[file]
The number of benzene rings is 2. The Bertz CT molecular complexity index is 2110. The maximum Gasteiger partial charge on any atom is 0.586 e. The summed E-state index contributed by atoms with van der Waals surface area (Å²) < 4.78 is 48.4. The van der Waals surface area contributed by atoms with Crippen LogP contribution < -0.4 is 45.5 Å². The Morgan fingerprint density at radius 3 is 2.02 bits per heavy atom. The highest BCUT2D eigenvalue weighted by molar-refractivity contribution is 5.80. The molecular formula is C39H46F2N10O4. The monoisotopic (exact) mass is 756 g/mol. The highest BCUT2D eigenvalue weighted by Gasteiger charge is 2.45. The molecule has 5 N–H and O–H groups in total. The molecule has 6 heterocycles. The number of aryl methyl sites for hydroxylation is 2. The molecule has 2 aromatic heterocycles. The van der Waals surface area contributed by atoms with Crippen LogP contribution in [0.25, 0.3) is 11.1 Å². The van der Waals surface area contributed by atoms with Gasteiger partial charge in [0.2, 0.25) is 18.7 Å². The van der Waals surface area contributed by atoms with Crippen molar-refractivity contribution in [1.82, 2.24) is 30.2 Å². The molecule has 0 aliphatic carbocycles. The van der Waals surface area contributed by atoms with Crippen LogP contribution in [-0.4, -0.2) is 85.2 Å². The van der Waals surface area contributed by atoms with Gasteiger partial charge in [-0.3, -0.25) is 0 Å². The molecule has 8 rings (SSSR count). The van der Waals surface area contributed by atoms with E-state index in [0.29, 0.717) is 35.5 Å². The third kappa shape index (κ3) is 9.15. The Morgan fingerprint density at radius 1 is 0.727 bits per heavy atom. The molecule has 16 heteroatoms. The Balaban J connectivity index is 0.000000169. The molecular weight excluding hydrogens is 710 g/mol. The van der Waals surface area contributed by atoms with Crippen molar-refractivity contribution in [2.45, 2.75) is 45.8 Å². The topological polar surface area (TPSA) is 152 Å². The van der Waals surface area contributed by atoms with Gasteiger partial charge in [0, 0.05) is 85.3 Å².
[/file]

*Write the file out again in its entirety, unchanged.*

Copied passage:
The number of benzene rings is 2. The Bertz CT molecular complexity index is 2110. The maximum Gasteiger partial charge on any atom is 0.586 e. The summed E-state index contributed by atoms with van der Waals surface area (Å²) < 4.78 is 48.4. The van der Waals surface area contributed by atoms with Crippen LogP contribution < -0.4 is 45.5 Å². The Morgan fingerprint density at radius 3 is 2.02 bits per heavy atom. The highest BCUT2D eigenvalue weighted by molar-refractivity contribution is 5.80. The molecular formula is C39H46F2N10O4. The monoisotopic (exact) mass is 756 g/mol. The highest BCUT2D eigenvalue weighted by Gasteiger charge is 2.45. The molecule has 5 N–H and O–H groups in total. The molecule has 6 heterocycles. The number of aryl methyl sites for hydroxylation is 2. The molecule has 2 aromatic heterocycles. The van der Waals surface area contributed by atoms with Crippen LogP contribution in [0.25, 0.3) is 11.1 Å². The van der Waals surface area contributed by atoms with Gasteiger partial charge in [0.2, 0.25) is 18.7 Å². The van der Waals surface area contributed by atoms with Crippen molar-refractivity contribution in [1.82, 2.24) is 30.2 Å². The molecule has 0 aliphatic carbocycles. The van der Waals surface area contributed by atoms with Crippen LogP contribution in [-0.4, -0.2) is 85.2 Å². The van der Waals surface area contributed by atoms with Gasteiger partial charge in [-0.3, -0.25) is 0 Å². The molecule has 8 rings (SSSR count). The van der Waals surface area contributed by atoms with E-state index in [0.29, 0.717) is 35.5 Å². The third kappa shape index (κ3) is 9.15. The Morgan fingerprint density at radius 1 is 0.727 bits per heavy atom. The molecule has 16 heteroatoms. The Balaban J connectivity index is 0.000000169. The molecular weight excluding hydrogens is 710 g/mol. The van der Waals surface area contributed by atoms with Crippen molar-refractivity contribution in [2.45, 2.75) is 45.8 Å². The topological polar surface area (TPSA) is 152 Å². The van der Waals surface area contributed by atoms with Gasteiger partial charge in [0, 0.05) is 85.3 Å².